Billionaires are buying sports teams for different reasons than they used to – Markets Insider


mark cuban
Mark Cuban, billionaire
owner of the Dallas Mavericks.

Lucy
Nicholson/Reuters


  • A new report by UBS and PwC found the total wealth
    of the world’s billionaires grew by 17% in 2016 to $6
    trillion. 
  • Billionaires, according to the report, are

    turning their attention to sports.”
  • John Matthews, coauthor of the report, told Business
    Insider that owning a sports team is not just an ego play for
    billionaires.

Billionaire wealth grew by 17% to $6 trillion, according to a
report released Thursday by $3 trillion money manager UBS and
consultancy PwC.

And a chunk of that money is going into sports. 

Billionaires, according to the wide-ranging report, are looking
to leave their mark on history and are ramping up their
philanthropy efforts and patronage of the arts and sport. 

“Billionaires are turning their attention to sports,” the report
said. “As the price tags on sports clubs appreciate,
often it’s only billionaires who have the financial
firepower to buy
them and make the necessary follow-on investments.”

In Asia, for instance, the uber wealthy are driving the growth of
soccer with billionaire’s like Alibaba’s Jack Ma funding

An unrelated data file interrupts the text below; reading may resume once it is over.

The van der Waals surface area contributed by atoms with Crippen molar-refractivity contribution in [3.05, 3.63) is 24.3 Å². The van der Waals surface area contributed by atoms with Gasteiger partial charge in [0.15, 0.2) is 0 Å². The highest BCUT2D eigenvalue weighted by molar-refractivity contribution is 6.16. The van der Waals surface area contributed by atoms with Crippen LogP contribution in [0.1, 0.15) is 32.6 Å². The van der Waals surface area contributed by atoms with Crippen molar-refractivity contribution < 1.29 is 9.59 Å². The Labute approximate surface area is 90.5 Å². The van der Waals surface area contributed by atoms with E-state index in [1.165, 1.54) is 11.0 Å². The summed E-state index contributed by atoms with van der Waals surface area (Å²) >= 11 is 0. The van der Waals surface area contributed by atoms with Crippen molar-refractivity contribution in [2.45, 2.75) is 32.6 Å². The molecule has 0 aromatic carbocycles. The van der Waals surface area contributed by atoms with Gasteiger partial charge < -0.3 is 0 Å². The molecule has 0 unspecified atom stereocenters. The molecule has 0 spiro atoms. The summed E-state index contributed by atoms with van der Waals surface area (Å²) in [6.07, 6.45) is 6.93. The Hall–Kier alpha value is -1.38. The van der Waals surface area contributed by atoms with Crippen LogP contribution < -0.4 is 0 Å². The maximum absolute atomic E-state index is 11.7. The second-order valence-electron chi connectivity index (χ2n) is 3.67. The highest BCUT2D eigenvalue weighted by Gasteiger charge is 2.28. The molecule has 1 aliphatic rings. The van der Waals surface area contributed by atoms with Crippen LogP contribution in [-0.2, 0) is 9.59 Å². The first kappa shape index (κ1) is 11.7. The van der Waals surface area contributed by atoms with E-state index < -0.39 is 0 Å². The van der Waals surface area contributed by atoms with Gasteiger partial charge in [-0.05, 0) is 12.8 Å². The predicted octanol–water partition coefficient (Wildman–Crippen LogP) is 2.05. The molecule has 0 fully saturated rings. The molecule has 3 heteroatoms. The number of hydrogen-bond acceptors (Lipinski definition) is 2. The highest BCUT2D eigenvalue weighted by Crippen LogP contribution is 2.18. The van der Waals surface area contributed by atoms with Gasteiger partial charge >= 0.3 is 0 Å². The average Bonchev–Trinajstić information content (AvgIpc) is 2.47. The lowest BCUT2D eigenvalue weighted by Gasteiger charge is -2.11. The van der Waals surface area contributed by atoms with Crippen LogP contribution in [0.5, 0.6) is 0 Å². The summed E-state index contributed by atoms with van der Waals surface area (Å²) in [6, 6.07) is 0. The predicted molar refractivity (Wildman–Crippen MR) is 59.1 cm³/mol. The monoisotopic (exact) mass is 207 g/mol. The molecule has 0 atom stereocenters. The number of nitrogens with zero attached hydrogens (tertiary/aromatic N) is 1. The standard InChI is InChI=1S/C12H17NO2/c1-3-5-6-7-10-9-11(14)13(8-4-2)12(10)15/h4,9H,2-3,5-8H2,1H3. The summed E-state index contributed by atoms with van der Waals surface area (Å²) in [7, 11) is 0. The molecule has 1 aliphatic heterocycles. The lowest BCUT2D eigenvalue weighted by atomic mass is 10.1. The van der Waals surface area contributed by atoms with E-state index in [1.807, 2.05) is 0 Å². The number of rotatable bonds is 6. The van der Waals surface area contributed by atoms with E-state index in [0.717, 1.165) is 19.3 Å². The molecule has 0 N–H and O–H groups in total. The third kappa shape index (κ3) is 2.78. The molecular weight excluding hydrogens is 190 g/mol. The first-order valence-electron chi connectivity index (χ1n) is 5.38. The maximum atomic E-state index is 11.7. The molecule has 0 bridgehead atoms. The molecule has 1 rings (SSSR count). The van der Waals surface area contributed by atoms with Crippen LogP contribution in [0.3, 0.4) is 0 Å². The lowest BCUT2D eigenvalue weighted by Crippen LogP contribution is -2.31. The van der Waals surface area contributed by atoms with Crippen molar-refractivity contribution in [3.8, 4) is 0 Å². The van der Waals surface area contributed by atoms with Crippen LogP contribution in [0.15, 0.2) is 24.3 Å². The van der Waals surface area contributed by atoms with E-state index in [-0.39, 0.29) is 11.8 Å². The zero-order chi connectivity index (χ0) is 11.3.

new training schools. 

Wealthy people, of course, have always been patrons of sports
teams and clubs, but the reason why they are backing sports has
changed, according to John Matthews, one of the reports
coauthors. He told Business Insider that owning a
sports franchise used to be an ego play, and he
often advised his billionaire clients against buying teams. 

“I would tell my clients the fastest way to become a millionaire
is to become a billionaire and then buy a sports team,” he
said. 

Today the motivation behind owning a team is more pragmatic.
As such, Matthews thinks it makes good sense for some
billionaires to buy a team. For instance, owning a sports team
can help billionaires connect with communities they might have
business interests in. 

“Yet owning a sports club is more than a prestige project or
business venture,” the report said. “In the US and to a certain
extent in Europe, this is a chance to promote your community, to
establish a legacy as the person who took the community’s sports
club to great success.”

Owning a team can also open the door to other business
opportunities. 

“One billionaire told us that you do not really buy sports clubs
for financial returns,” the report said. “Instead it opens
the door to amazing people – you sit at the table with ‘stars,
sheikhs, famous businessmen and regular guys from around the
world, all in the same room, all talking only about the ball.’”

The report said 109 billionaires own the top 140 sports brands.
The average age of these tycoons is 68. Here’s an overview of the
sports teams owned by billionaires:


Screen Shot 2017 10 26 at 10.24.26 AMUBS

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